We acknowledge the assistance of J. Zhou for BaP-DNA adduct analysis, and the research staff, S.A. Lederman, A. Reyes, D. Diaz, J. Dietrich, J. Ramirez, Y. Cosme, and D. Holmes.
This work was supported by grants from the National Institute of Environmental Health Sciences (5 P01 ES09600 and 5 RO1 ES08977), the U.S. Environmental Protection Agency (EPA R827027), the U.S. Department of Energy (DE FG02-93R61719), Irving General Clinical Research Center (RR00645), Bauman Family Foundation, Gladys and Roland Harriman Foundation, New York Community Trust, Educational Foundation of America, and the V. Kann Rasmussen Foundation.
The authors declare they have no competing financial interests.
Received 3 November 2003; accepted 22 March 2004.
Table 1. New York City cohort: number of mother--newborn pairs, (a) maternal age, race/ethnicity, and ETS exposure of mothers. Characteristics Values No. of mother-newborn pairs 265 Mother's age [years (mean [+ or -] SD)] 24.5 [+ or -] 4.8 Race/ethnicity [no. of pairs (%)] African American 102 (37.7) Dominican 163 (62.3) Self-reported ETS [no. of pairs (%)] ETS exposure 100 (37.7) No ETS exposure 165 (62.3) (a) Number of pairs with adduct data. Table 2. Adduct data for 265 mother-newborn pairs. Mothers' adduct levels Newborns' adduct levels Nondetectable Low detectable Nondetectable No. 103 25 Percent of newborns 70.5 17.1 Percent of mothers 66.0 53.2 Low detectable (a) No. 25 15 Percent of newborns 45.5 27.3 Percent of mothers 16.0 31.9 High detectable (a) No. 28 7 Percent of newborns 43.8 10.9 Percent of mothers 17.9 14.9 Total No. 156 47 Percent of newborns 58.9 17.7 Percent of mothers 100.0 100.0 Mothers' adduct levels Newborns' adduct levels High detectable Total Nondetectable No. 18 146 Percent of newborns 12.3 100.0 Percent of mothers 29.0 55.1 Low detectable (a) No. 15 55 Percent of newborns 27.3 100.0 Percent of mothers 24.2 20.8 High detectable (a) No. 29 64 Percent of newborns 45.3 100.0 Percent of mothers 46.8 24.2 Total No. 62 265 Percent of newborns 23.4 100.0 Percent of mothers 100.0 100.0 (a) The cut point of low/high detectable was the median of the detectable level of adducts for mothers and newborns, respectively. Table 3. New York City cohort: biomarkers in paired maternal and newborn blood samples. Mean [+ or -] SD (% detectable) Maternal WBC BaP-DNA adduct levels by HPLC-fluorescence (per [10.sup.8] nucleotides) Total cohort (265 pairs) 0.22 [+ or -] 0.14 (41) ETS exposure (100 pairs) 0.23 [+ or -] 0.16 (42) No ETS exposure (165 pairs) 0.21 [+ or -] 0.12 (41) Plasma cotinine (ng/mL) Total cohort (160 pairs) 1.28 [+ or -] 9.77 (44) ETS exposure (65 pairs) 3.04 [+ or -] 15.22 (69) No ETS exposure (95 pairs) 0.08 [+ or -] 0.24 (26) Mean [+ or -] SD (% detectable) Newborn WBC BaP-DNA adduct levels by HPLC-fluorescence (per [10.sup.8] nucleotides) Total cohort (265 pairs) 0.24 [+ or -] 0.15 (45) ETS exposure (100 pairs) 0.24 [+ or -] 0.15 (44) No ETS exposure (165 pairs) 0.24 [+ or -] 0.15 (45) Plasma cotinine (ng/mL) Total cohort (160 pairs) 1.7 [+ or -] 10.50 (47) ETS exposure (65 pairs) 4.02 [+ or -] 16.27 (69) No ETS exposure (95 pairs) 0.12 [+ or -] 0.48 (32) p-Value WBC BaP-DNA adduct levels by HPLC-fluorescence (per [10.sup.8] nucleotides) Total cohort (265 pairs) 0.02 (a) ETS exposure (100 pairs) 0.31 No ETS exposure (165 pairs) 0.08 Plasma cotinine (ng/mL) Total cohort (160 pairs) < 0.001 ETS exposure (65 pairs) < 0.001 No ETS exposure (95 pairs) 0.001 (a) Wilcoxon signed-rank test for paired samples comparing maternal and newborn levels. Table 4. Cotinine data for 160 mother--newborn pairs. Mothers' cotinine levels Newborns' cotinine level Nondetectable Low detectable Nondetectable No. 81 3 Percent of newborns 95.3 3.5 Percent of mothers 90.0 8.3 Low detectable (a) No. 9 26 Percent of newborns 24.3 70.3 Percent of mothers 10.0 72.2 High detectable (a) No. 0 7 Percent of newborns 0 18.4 Percent of mothers 0 19.4 Total No. 90 36 Percent of newborns 56.3 22.5 Percent of mothers 100.0 100.0 Mothers' cotinine levels Newborns' cotinine level High detectable Total Nondetectable No. 1 85 Percent of newborns 1.2 100.0 Percent of mothers 2.9 53.1 Low detectable (a) No. 2 37 Percent of newborns 5.4 100.0 Percent of mothers 5.9 23.1 High detectable (a) No. 31 38 Percent of newborns 81.6 100.0 Percent of mothers 91.2 23.8 Total No. 34 160 Percent of newborns 21.3 100.0 Percent of mothers 100.0 100.0 (a) The cut point of low/high detectable was the median of the detectable level of adducts for mothers and newborns, respectively.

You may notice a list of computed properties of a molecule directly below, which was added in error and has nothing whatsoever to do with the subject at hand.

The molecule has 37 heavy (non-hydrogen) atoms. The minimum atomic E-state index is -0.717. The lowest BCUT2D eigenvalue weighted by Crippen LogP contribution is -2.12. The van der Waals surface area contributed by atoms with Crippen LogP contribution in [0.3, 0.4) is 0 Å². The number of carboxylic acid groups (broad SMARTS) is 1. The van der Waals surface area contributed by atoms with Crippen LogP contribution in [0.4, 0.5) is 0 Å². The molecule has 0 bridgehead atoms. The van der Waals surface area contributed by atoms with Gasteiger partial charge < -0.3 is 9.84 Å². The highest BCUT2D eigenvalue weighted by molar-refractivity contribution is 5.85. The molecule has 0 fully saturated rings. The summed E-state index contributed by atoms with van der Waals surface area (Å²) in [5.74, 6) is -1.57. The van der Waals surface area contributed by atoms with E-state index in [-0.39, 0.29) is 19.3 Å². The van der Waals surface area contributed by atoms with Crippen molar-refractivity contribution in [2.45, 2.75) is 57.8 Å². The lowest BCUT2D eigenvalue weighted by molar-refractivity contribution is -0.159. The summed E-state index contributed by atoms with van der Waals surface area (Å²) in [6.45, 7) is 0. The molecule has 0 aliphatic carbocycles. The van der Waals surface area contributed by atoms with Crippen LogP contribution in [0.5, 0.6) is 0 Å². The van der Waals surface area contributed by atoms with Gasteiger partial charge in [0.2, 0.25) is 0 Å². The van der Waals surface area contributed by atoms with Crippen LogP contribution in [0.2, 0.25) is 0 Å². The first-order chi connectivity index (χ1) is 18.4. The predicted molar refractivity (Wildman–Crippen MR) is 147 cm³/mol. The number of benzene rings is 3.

|Printer friendly Cite/link Email Feedback|
|Title Annotation:||Children's Health|
|Author:||Whyatt, Robin M.|
|Publication:||Environmental Health Perspectives|
|Date:||Jul 1, 2004|
|Previous Article:||Prenatal insecticide exposures and birth weight and length among an urban minority cohort.|
|Next Article:||Center for Risk and Integrated Sciences.|